Trump and the GOP repeatedly claimed that their corporate tax cuts would increase wages for average Americans during the campaign to pass them, but you may want to sit down before reading this because you're about to be shocked.
Wages for average working people have not increased and, in fact, they've actually declined.
According to official figures from the Bureau of Labor Statistics (BLS), average weekly earnings have slightly increased, but hourly earnings have decreased.
From May 2017 to May 2018, real average hourly earnings decreased 0.1 percent, seasonally adjusted. The decrease in real average hourly earnings combined with a 0.6-percent increase in the average workweek resulted in a 0.5-percent increase in real average weekly earnings over this period.
In other words, people are working longer hours but making less money per hour.
A decrease of 0.1 percent means someone who was making $10 per hour is now making $9.99, which is a very small decline, but it's still a decline during a period when corporate executives and shareholders are raking in hundreds of billions of dollars in buybacks and dividend payments. It's a decline that comes after Republicans promised their tax cuts would increase wages.
According to the Bureau of Labor Statistics, inflation and the resulting higher prices are eating up any possible gains the average worker might have seen from the GOP's tax cuts an the increased cost of food and gasoline appear to be the likely culprit.
U.S. inflation accelerated in May to the fastest pace in more than six years, reinforcing the Federal Reserve’s outlook for gradual interest-rate hikes while eroding wage gains that remain relatively tepid despite an 18-year low in unemployment.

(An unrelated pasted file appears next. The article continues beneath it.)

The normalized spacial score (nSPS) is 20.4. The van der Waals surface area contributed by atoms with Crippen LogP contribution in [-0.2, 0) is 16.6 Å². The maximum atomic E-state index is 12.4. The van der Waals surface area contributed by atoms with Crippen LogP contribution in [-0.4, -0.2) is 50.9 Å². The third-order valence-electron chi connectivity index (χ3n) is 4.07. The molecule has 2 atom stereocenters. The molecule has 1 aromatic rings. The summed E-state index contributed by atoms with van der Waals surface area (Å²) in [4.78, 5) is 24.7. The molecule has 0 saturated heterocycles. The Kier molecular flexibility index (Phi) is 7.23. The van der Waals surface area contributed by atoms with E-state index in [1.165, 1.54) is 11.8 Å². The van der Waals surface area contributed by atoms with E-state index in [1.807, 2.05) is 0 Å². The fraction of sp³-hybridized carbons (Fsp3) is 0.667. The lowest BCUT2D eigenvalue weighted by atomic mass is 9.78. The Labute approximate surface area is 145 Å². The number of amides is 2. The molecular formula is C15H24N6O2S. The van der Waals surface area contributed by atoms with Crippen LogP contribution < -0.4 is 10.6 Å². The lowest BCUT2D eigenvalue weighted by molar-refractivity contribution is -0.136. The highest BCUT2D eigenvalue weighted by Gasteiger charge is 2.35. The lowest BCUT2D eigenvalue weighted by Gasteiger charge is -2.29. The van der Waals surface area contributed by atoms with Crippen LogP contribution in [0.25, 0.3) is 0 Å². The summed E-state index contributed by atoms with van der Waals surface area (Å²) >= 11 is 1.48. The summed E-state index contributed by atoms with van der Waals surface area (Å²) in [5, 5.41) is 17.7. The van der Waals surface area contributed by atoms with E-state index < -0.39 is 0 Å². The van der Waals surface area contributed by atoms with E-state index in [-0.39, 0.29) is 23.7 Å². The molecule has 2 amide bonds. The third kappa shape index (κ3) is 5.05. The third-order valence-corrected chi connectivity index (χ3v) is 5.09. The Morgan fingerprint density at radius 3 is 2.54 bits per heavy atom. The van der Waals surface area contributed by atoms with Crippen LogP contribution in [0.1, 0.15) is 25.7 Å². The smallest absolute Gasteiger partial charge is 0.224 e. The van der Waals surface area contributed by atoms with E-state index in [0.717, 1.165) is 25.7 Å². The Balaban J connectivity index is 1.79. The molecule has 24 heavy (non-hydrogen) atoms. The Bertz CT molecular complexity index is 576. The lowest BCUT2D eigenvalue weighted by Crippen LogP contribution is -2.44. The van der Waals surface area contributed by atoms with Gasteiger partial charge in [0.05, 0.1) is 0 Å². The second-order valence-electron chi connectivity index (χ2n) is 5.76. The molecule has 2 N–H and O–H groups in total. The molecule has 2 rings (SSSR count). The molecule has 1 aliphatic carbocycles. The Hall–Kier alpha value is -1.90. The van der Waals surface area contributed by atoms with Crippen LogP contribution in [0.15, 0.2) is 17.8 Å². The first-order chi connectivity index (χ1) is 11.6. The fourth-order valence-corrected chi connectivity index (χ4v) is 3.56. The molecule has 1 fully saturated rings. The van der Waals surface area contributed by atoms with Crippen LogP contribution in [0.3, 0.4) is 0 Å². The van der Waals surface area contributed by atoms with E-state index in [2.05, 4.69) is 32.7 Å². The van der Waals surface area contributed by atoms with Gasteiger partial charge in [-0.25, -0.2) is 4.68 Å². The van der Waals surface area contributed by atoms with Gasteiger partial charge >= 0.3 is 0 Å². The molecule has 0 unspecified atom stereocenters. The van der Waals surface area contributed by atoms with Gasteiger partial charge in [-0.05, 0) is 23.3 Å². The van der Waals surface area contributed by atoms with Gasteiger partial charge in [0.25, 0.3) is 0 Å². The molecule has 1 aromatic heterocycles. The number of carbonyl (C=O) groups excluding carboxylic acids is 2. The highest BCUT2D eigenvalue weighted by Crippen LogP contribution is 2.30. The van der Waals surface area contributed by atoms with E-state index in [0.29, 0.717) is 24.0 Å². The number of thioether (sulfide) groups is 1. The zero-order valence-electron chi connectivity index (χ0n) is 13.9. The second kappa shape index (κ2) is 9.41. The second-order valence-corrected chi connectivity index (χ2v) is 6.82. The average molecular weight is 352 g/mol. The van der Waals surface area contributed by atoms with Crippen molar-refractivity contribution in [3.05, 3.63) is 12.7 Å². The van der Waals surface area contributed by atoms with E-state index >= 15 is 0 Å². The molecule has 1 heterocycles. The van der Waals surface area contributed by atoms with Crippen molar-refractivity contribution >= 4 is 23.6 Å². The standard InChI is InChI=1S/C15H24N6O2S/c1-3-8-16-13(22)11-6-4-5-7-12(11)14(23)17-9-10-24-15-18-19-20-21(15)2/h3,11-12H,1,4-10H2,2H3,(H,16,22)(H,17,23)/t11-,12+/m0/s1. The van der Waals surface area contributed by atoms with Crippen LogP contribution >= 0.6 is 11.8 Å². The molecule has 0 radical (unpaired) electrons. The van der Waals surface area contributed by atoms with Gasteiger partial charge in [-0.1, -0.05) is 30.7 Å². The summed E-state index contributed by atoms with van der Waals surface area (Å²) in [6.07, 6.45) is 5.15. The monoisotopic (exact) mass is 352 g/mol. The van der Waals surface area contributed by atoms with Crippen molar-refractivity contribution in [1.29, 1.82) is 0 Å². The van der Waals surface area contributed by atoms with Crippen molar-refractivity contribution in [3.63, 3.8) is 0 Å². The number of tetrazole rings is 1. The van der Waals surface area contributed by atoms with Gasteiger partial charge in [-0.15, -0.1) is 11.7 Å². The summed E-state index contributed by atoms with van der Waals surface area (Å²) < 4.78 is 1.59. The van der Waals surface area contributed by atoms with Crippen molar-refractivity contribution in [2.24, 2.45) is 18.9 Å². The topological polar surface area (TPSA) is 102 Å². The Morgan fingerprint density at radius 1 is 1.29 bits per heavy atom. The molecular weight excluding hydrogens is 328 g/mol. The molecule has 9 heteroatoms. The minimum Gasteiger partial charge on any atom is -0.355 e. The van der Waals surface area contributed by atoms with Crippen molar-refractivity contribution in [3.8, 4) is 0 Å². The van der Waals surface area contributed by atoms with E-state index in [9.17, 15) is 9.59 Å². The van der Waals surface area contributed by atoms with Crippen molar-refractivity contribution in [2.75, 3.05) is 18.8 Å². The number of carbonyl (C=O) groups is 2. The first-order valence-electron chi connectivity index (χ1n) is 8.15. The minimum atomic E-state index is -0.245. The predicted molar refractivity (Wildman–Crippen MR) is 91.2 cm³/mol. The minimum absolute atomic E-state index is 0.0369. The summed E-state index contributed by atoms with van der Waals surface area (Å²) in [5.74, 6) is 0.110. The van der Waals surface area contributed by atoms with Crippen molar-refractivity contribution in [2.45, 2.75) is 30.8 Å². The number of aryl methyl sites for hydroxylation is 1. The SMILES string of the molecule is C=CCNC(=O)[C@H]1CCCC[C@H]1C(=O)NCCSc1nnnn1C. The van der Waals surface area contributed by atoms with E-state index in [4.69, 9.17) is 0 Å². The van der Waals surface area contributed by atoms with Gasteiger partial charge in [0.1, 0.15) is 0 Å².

The consumer price index rose 0.2 percent from the previous month and 2.8 percent from a year earlier, matching estimates, a Labor Department report showed Tuesday. The annual gain was the biggest since February 2012 and follows a 2.5 percent increase in April. Excluding food and energy, the core gauge was up 0.2 percent from the prior month and 2.2 percent from May 2017, also matching the median estimates of economists.
The pickup in headline inflation partly reflects gains in fuel prices, though the annual gain in the core measure -- seen by officials as a better gauge of underlying inflation trends -- was the most since February 2017.
You know what's about to get even more expensive as a result of Trump's policies? Food and energy.
Trump's trade war is going to wreck American agriculture and his decision to abandon the Iran nuclear deal is going to send gasoline prices soaring this summer and probably through the next year.